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#1 aresh  Icon User is offline

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Something like pointers in C#

Posted 01 September 2012 - 08:23 AM

Hello everyone :) I am currently working on a game, and would like some advice. I have a class for attacks, in which I have 2 variables - targetX and targetY. Let us say the constructor for that class looks something like
public Attack(int targetX, int targetY)

And I am calling it by writing
Attack attack = new Attack(X,Y);

Now, the problem I am facing is, when I create the attack, the values of targetX and targetY are saved as X and Y respectively. But, in other part of my code, the value of X and Y are changing continuously, and I need to get those updated values in targetX and targetY. What I mean is, whenever the value of X and Y are changing, I want the value of targetX and targetY to change automatically. I tried passing it by ref, but it didn't work. I know in C/++ I could have easily used pointers, but I don't think there are pointers in C#. Is there any other way?

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Replies To: Something like pointers in C#

#2 tlhIn`toq  Icon User is offline

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Re: Something like pointers in C#

Posted 01 September 2012 - 08:30 AM

C# has pointers

But I think the bigger issue here is that since you have C++ experience you are trying to code like C# is just C++ with different syntax used in for loops and so on. That's just not the case.

C# is far more event driven than C++. Based on your description what I would do is raise an event when the values are changed. Then any other class instance can subscribe to that event and react however it is meant to.

Don't try to micro-manage C#. Don't worry about having to expressly push values from one class to another or one method to another. Embrace the events and let the different classes talk to each other. Let each class be a self-contained black-box that is easily re-used and isolated as much as possible.

Take 30 minutes out of your day and work these tutorials completely. Don't read them - work them - build the examples and study them. Armed with your new understanding I think you'll see how to make good use of the events in your project.

Quick and easy custom events
Bulding an application - Part 1
Building an application - Part 2
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#3 sepp2k  Icon User is offline

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Re: Something like pointers in C#

Posted 01 September 2012 - 08:34 AM

There are pointers in C#, but you probably don't want to use them since they only work in unsafe code and require you to pin objects, so the GC doesn't move them around.

In your case, why don't you just stop using X and Y after you create the attack object and instead use attack.TagetX and attack.TagetY?

This post has been edited by sepp2k: 01 September 2012 - 08:34 AM

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#4 aresh  Icon User is offline

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Re: Something like pointers in C#

Posted 01 September 2012 - 08:36 AM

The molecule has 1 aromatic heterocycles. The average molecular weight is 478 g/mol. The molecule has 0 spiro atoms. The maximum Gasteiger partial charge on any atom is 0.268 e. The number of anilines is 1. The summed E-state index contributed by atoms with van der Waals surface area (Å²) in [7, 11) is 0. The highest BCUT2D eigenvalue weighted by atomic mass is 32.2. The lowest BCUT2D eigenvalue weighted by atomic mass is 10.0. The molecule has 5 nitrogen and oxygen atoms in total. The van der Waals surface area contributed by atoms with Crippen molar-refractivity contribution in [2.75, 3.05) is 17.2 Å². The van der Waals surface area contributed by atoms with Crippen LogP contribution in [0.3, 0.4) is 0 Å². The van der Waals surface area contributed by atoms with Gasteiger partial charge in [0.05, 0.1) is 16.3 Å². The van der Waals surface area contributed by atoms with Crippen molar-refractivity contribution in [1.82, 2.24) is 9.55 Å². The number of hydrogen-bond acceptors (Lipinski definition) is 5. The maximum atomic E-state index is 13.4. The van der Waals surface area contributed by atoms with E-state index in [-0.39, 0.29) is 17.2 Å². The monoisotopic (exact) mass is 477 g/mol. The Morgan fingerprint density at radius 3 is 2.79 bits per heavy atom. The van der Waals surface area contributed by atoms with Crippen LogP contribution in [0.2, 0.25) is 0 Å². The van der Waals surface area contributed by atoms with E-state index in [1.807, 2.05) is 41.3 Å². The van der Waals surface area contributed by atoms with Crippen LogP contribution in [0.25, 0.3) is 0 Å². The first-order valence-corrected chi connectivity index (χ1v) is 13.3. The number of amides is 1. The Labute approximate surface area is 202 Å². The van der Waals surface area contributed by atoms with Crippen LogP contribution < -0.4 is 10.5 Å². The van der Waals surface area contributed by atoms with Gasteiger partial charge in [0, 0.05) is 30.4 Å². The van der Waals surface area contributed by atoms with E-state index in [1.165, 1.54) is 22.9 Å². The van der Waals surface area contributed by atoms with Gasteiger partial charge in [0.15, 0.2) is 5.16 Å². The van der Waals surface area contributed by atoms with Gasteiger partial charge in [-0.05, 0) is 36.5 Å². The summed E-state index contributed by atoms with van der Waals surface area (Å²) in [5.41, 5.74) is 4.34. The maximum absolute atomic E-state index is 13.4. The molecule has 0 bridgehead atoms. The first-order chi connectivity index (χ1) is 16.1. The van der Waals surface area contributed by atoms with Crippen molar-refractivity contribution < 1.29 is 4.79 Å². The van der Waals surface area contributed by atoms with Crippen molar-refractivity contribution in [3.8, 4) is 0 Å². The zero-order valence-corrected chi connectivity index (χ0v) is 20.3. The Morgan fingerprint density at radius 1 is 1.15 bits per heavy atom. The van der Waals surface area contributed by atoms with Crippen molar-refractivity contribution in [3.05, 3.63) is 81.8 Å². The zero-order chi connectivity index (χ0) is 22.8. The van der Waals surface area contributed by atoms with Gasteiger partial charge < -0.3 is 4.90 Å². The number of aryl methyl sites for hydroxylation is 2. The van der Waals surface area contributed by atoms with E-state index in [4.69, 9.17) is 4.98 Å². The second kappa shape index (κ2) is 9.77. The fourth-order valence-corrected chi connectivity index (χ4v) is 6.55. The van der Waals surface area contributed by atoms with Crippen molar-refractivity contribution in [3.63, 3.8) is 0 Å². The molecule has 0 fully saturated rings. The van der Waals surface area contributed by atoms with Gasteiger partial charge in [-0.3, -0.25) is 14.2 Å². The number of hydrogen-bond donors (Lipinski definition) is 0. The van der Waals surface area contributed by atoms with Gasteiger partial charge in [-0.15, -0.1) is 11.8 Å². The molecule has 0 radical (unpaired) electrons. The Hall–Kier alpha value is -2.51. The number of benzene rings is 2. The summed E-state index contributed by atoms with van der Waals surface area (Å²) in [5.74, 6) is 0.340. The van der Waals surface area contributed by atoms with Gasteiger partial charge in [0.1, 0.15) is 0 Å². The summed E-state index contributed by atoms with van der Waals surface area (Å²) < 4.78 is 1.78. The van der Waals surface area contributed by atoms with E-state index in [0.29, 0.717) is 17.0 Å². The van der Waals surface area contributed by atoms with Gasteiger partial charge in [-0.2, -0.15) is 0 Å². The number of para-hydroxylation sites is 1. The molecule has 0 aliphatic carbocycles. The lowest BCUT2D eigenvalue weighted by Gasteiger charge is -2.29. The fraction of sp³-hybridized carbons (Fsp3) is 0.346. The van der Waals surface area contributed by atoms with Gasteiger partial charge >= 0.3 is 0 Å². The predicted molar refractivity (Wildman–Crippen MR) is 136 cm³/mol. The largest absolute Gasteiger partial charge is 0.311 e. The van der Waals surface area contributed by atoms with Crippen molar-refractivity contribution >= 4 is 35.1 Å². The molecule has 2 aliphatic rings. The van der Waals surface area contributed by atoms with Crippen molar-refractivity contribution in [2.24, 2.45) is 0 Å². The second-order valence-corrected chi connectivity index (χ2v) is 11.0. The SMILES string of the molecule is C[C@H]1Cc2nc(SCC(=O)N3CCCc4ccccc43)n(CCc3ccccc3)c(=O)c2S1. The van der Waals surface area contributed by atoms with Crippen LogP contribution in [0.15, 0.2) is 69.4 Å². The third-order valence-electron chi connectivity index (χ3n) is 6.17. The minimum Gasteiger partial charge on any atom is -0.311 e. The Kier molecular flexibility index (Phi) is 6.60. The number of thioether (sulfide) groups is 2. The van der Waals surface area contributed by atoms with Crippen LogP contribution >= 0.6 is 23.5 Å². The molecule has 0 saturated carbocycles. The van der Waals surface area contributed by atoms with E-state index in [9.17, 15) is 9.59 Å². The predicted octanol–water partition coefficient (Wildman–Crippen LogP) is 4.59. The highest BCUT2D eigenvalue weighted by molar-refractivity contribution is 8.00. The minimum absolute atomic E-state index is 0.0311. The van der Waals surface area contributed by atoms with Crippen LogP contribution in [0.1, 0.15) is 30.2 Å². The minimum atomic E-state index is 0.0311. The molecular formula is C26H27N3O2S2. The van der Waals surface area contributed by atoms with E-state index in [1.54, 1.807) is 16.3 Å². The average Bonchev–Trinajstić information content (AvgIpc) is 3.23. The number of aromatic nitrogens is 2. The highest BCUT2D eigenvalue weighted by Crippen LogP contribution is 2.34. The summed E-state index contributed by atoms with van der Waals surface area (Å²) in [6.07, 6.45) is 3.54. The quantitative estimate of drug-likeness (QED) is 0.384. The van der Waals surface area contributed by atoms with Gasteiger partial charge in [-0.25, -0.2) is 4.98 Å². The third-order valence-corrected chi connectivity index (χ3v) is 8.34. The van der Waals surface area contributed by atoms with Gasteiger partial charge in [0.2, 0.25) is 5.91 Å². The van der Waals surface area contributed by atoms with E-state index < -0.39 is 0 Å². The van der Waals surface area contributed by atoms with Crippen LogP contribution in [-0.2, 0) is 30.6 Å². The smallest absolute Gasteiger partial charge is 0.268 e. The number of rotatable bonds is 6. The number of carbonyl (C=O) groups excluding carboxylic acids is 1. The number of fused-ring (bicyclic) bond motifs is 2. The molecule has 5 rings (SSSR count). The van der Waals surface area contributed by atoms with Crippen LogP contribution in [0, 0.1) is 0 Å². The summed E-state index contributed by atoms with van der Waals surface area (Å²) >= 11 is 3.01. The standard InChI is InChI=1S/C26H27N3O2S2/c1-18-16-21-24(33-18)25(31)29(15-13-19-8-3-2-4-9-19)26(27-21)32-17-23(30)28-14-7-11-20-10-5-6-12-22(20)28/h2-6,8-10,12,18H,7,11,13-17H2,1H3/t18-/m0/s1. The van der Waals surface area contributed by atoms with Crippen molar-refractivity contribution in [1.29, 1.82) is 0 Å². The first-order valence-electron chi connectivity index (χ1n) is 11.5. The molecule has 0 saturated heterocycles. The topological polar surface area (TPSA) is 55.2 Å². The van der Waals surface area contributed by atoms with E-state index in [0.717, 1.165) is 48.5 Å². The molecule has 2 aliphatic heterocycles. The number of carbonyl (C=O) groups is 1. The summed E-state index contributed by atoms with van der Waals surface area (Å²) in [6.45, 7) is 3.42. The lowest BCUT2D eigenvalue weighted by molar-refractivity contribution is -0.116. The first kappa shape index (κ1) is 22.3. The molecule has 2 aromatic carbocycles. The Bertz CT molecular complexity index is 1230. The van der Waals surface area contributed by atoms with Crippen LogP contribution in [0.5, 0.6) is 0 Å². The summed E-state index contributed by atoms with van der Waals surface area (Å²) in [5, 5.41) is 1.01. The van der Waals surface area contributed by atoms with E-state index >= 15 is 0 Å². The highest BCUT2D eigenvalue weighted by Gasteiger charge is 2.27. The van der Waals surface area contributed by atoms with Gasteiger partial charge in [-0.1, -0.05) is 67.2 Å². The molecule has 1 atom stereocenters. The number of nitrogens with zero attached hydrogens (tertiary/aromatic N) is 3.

Thanks for the tuts, will surely look into them :)

BTW I was half fearing you would reply, shouting at me for my lack of experience and posting the entire FAQ which you always post :P Still, I appreciate your help. And yeah, you are correct.

@sepp2k : The reason is, actually X and Y are the coordinates of mouse in case of user's attack, and X and Y in case of AI's attack. That's why I can't do it.

EDIT : Although I am looking into events (once again), can anybody explain why pointers are bad?

This post has been edited by aresh: 01 September 2012 - 08:39 AM

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#5 tlhIn`toq  Icon User is offline

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Re: Something like pointers in C#

Posted 01 September 2012 - 08:46 AM

View Postaresh, on 01 September 2012 - 09:36 AM, said:

BTW I was half fearing you would reply, shouting at me for my lack of experience and posting the entire FAQ which you always post :P Still, I appreciate your help. And yeah, you are correct.


Happy to disappoint in this case. Though I'm not so sure I've ever yelled at someone for lack of experience. Lack of effort: Sure. Absolutely. And the FAQ post sure saves a lot of time for the top 50 questions that get asked 10 times a week. Generic repetitive questions get generic repetitive answers. But that's how more time can be spent on original questions (like this one) where someone has made an effort and isn't asking for a hand-out.

We all lack experience at LOTS of things. I have very little when it comes to databases and consuming website feeds. Yet that is a major part of a lot of coding these days depending on what your company does. One can't get upset about a lack of experience. But I sure can't abide laziness. So much is learned through trial and error. I feel everyone should at least do their best to research and experiment with 5 different ways of doing something before they give up and ask for help. Even if those 5 different ways don't resolve the problem they will result in learning new things and trying new techniques that might be applicable to some other issue, now or in the future.
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#6 aresh  Icon User is offline